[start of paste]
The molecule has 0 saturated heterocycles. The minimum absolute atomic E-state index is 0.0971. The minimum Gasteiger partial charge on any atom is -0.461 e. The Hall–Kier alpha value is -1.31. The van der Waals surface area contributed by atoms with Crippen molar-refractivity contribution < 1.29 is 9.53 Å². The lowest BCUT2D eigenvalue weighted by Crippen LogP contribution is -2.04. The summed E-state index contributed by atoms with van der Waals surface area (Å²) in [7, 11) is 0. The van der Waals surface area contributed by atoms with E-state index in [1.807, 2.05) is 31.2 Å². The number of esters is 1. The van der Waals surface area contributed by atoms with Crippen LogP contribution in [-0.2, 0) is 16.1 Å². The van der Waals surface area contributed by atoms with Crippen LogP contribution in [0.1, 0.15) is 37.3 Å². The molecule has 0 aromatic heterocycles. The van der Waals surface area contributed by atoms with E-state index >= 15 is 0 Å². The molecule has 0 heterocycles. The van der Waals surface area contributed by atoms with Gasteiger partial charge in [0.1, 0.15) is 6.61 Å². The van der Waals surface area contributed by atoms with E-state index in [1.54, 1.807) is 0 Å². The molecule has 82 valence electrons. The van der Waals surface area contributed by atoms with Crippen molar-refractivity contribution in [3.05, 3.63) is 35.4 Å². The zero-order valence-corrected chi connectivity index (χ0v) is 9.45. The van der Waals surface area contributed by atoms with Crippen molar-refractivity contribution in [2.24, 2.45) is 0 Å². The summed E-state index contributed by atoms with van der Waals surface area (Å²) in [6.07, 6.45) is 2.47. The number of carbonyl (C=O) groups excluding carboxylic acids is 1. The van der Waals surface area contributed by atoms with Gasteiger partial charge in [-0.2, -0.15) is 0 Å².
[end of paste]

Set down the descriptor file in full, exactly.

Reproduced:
The molecule has 0 saturated heterocycles. The minimum absolute atomic E-state index is 0.0971. The minimum Gasteiger partial charge on any atom is -0.461 e. The Hall–Kier alpha value is -1.31. The van der Waals surface area contributed by atoms with Crippen molar-refractivity contribution < 1.29 is 9.53 Å². The lowest BCUT2D eigenvalue weighted by Crippen LogP contribution is -2.04. The summed E-state index contributed by atoms with van der Waals surface area (Å²) in [7, 11) is 0. The van der Waals surface area contributed by atoms with E-state index in [1.807, 2.05) is 31.2 Å². The number of esters is 1. The van der Waals surface area contributed by atoms with Crippen LogP contribution in [-0.2, 0) is 16.1 Å². The van der Waals surface area contributed by atoms with Crippen LogP contribution in [0.1, 0.15) is 37.3 Å². The molecule has 0 aromatic heterocycles. The van der Waals surface area contributed by atoms with E-state index >= 15 is 0 Å². The molecule has 0 heterocycles. The van der Waals surface area contributed by atoms with Gasteiger partial charge in [0.1, 0.15) is 6.61 Å². The van der Waals surface area contributed by atoms with E-state index in [1.54, 1.807) is 0 Å². The molecule has 82 valence electrons. The van der Waals surface area contributed by atoms with Crippen molar-refractivity contribution in [3.05, 3.63) is 35.4 Å². The zero-order valence-corrected chi connectivity index (χ0v) is 9.45. The van der Waals surface area contributed by atoms with Crippen molar-refractivity contribution in [2.24, 2.45) is 0 Å². The summed E-state index contributed by atoms with van der Waals surface area (Å²) in [6.07, 6.45) is 2.47. The number of carbonyl (C=O) groups excluding carboxylic acids is 1. The van der Waals surface area contributed by atoms with Gasteiger partial charge in [-0.2, -0.15) is 0 Å².